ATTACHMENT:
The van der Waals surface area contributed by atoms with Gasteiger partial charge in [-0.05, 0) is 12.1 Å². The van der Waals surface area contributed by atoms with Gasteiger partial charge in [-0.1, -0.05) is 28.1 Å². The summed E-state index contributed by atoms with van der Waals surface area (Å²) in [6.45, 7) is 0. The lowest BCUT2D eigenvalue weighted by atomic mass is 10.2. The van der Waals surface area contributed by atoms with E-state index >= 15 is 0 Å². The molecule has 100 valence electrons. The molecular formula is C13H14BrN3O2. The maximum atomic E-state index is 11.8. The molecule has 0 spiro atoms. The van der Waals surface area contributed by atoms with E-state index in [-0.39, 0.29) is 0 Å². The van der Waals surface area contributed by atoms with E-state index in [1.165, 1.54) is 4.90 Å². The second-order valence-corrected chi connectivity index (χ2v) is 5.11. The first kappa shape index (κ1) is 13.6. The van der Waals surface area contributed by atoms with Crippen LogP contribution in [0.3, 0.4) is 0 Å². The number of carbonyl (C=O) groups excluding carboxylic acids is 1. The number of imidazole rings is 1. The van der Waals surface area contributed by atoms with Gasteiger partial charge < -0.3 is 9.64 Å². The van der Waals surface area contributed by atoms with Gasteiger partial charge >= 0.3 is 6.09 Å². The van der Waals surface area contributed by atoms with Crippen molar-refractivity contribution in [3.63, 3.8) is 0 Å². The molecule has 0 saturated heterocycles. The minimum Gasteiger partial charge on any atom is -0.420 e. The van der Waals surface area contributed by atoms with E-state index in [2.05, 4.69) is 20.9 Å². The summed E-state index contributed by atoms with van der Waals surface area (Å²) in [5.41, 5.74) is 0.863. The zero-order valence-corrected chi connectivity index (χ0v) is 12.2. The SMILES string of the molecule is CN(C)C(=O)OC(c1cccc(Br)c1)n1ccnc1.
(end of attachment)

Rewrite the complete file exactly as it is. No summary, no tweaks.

The van der Waals surface area contributed by atoms with Gasteiger partial charge in [-0.05, 0) is 12.1 Å². The van der Waals surface area contributed by atoms with Gasteiger partial charge in [-0.1, -0.05) is 28.1 Å². The summed E-state index contributed by atoms with van der Waals surface area (Å²) in [6.45, 7) is 0. The lowest BCUT2D eigenvalue weighted by atomic mass is 10.2. The van der Waals surface area contributed by atoms with E-state index >= 15 is 0 Å². The molecule has 100 valence electrons. The molecular formula is C13H14BrN3O2. The maximum atomic E-state index is 11.8. The molecule has 0 spiro atoms. The van der Waals surface area contributed by atoms with E-state index in [-0.39, 0.29) is 0 Å². The van der Waals surface area contributed by atoms with E-state index in [1.165, 1.54) is 4.90 Å². The second-order valence-corrected chi connectivity index (χ2v) is 5.11. The first kappa shape index (κ1) is 13.6. The van der Waals surface area contributed by atoms with Crippen LogP contribution in [0.3, 0.4) is 0 Å². The number of carbonyl (C=O) groups excluding carboxylic acids is 1. The number of imidazole rings is 1. The van der Waals surface area contributed by atoms with Gasteiger partial charge < -0.3 is 9.64 Å². The van der Waals surface area contributed by atoms with Gasteiger partial charge >= 0.3 is 6.09 Å². The van der Waals surface area contributed by atoms with Crippen molar-refractivity contribution in [3.63, 3.8) is 0 Å². The molecule has 0 saturated heterocycles. The minimum Gasteiger partial charge on any atom is -0.420 e. The van der Waals surface area contributed by atoms with E-state index in [2.05, 4.69) is 20.9 Å². The summed E-state index contributed by atoms with van der Waals surface area (Å²) in [5.41, 5.74) is 0.863. The zero-order valence-corrected chi connectivity index (χ0v) is 12.2. The SMILES string of the molecule is CN(C)C(=O)OC(c1cccc(Br)c1)n1ccnc1.